Furthermore, Valdez is a top-8 pitcher vs. RHH: 1.14 ERA, .214/.258/.286, .242 wOBA. With a propensity to be tough on RHH with his sinker, I can see him giving fits to David Fletcher, Anthony Rendon and even Mike Trout when facing LAA, as well as Marcus Semien, Matt Chapman or Khris Davis should he get the start for Oakland. So long as he keeps the power LHHs at bay, Valdez will have a successful week. His stock and ownership are rising; jump in while the irons hot.
For more streaming options on the mound AND at the plate, visit Vlad’s FAAB Values!
PITCH OR DITCH
The key to winning in daily fantasy baseball leagues is determining which starting pitcher should start in your lineup and who should sit on your bench. Or worse yet, which MLB hurler belongs in the land of The Walking Dead (aka waiver wire). Every day, I will update the article with the daily slate of men toeing the rubber. Recommended starts will be marked in Bold Green – sits will be marked in Bold Red – and the “fool’s gold” will be marked in Bold Yellow and should be cast to the waiver wire. Of course, the size of your league matters… that’s what she said! Come back on each day when pitchers are set in stone. If you play in leagues with daily roster locks, you’re going to wanna check back with the MLB Weekly Preview …on the daily!
Saturday, August 29, 2020
(Record, ERA / xFIP / SIERA)
Robert Gsellman (0-0, 7.71 / 5.87 / 4.94) @ J.A. Happ (LHP, NYY: 1-1, 6.39 / 7.97 / 7.74)
Randy Dobnak (RHP, MIN: 5-1, 1.78 / 4.08 / 4.43) / Matt Wisler (RHP: 0-1, 1.29 / 5.51 / 4.49) @ Matthew Boyd (LHP, DET: 0-4, 8.48 / 4.60 / 4.29) / Tarik Skubal (LHP: 0-1, 10.38 / 6.07 / 4.73) – 7 inning doubleheader
Carlos Carrasco (RHP, CLE: 2-3, 4.50 / 3.91 / 4.09) @ Jack Flaherty (RHP, STL: 2-0, 1.98 / 3.20 / 3.62)
Josh Tomlin (RHP, ATL: 1-1, 3.93 / 3.00 / 3.02) @ Zach Eflin (RHP, PHI: 1-1, 5.12 / 3.21 / 3.41)
Brady Singer (RHP, KC: 1-3, 5.16 / 4.32 / 4.61) @ Dylan Cease (RHP, CHW: 4-2, 3.13 / 5.55 / 5.39)
Yu Darvish (RHP, CHC: 5-1, 1.70 / 2.85 / 3.09) / Alec Mills (RHP: 3-2, 4.55 / 4.49 / 4.63) @ Trevor Bauer (RHP, CIN: 3-1, 1.65 / 2.89 / 2.64) / Tejay Antone (RHP: 0-1, 1.65 / 3.78 / 3.43) – 7 inning doubleheader
Chris Bassitt (RHP, OAK: 2-1, 2.97 / 4.63 / 4.55) / Frankie Montas (RHP: 2-2, 5.22 / 5.17 / 5.14) @ Lance McCullers Jr. (RHP, HOU: 2-2, 5.74 / 4.37 / 4.40) / Zack Greinke (RHP: 1-0, 2.29 / 3.93 / 4.11) – 7 inning doubleheader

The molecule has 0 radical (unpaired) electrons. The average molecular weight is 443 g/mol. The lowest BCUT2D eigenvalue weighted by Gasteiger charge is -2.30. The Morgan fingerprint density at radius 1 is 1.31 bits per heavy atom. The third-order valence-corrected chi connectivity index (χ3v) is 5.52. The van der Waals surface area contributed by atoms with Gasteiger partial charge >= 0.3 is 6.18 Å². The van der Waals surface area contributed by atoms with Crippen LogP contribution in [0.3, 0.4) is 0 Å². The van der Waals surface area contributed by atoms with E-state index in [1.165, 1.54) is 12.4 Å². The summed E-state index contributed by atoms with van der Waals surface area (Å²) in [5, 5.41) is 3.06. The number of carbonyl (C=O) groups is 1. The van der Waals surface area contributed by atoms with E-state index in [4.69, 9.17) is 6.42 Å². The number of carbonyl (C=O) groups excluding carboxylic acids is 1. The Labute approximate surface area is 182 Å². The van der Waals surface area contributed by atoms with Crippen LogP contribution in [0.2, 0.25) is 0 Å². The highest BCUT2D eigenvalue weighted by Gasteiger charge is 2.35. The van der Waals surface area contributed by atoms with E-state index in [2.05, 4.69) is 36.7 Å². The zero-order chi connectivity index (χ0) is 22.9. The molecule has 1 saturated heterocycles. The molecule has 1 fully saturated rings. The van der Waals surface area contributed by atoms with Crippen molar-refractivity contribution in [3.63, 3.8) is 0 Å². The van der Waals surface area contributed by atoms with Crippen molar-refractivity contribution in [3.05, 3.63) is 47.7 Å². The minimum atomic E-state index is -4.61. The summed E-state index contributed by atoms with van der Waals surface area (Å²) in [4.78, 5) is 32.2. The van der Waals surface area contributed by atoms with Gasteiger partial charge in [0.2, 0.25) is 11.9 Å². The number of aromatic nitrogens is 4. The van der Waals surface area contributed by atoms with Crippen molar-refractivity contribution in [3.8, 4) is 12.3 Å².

Josh Fleming (LHP, TB: 1-0, 3.60 / 5.10 / 5.53) @ Pablo López (RHP, MIA: 3-1, 1.98 / 3.16 / 3.52)
~Opponents have an xBA of .210 vs. the López changeup, a pitch he throws 29.3% of the time. With it, he induces swings & misses at a rate of 38.6%. The free-swinging Rays (300 K, second-most MLB) will add to this rate, but if you think they’ll just wait on the fastball, opponents are batting .222 against the pitch.
Alex Cobb (RHP, BAL: 1-2, 3.73 / 3.98 / 4.40) @ Taijuan Walker (RHP, TOR: 2-2, 4.00 / 4.76 / 4.41 w/ SEA)
~Walker hasn’t pitched in 10 days as he made his way north of the border (almost). Gonna play it safe against a team who can hit, playing in Buffalo which has favored the hitters.
Ross Stripling (RHP, LAD: 3-1, 5.46 / 5.07 / 4.85) @ Lance Lynn (RHP, TEX: 4-0, 1.59 / 4.00 / 3.83)
JT Brubaker (RHP, PIT: 0-0, 4.80 / 4.57 / 4.48) @ Brett Anderson (LHP, MIL: 2-2, 3.52 / 4.16 / 4.00)
~Anderson quietly putting up quality stats as you say above; higher stats then what was here yesterday with Corbin Burnes! Anderson is showing it was a wise decision to place him in the rotation and shifting Peralta back to the pen where he has been effective. Oh and this just in… Pirates are bad.
Anibal Sanchez (RHP, WSH: 1-3, 6.48 / 5.56 / 5.27) @ Chris Mazza (RHP, BOS: 0-1, 6.35 / 3.99 / 4.23)
Trevor Cahill (RHP, SF: 0-0, 1.64 / 4.29 / 4.54) @ Luke Weaver (RHP, ARI: 1-4, 7.77 / 4.89 / 4.27)
Adrian Morejon (LHP, SD: 0-0, 5.79 / 2.69 / 3.12) @ Antonio Senzatela (RHP, COL: 3-1, 3.96 / 4.42 / 4.47)
~Could be Morejon’s last start if things don’t go well at Coors… good luck, kid! Joey Lucchesi is making his way back to the big club and on the taxi squad.
Justus Sheffield (LHP, SEA: 2-2, 3.51 / 3.93 / 4.28) @ Dylan Bundy (RHP, LAA: 3-2, 2.58 / 3.50 / 3.44)
The socially distanced walk-off celebrations continue…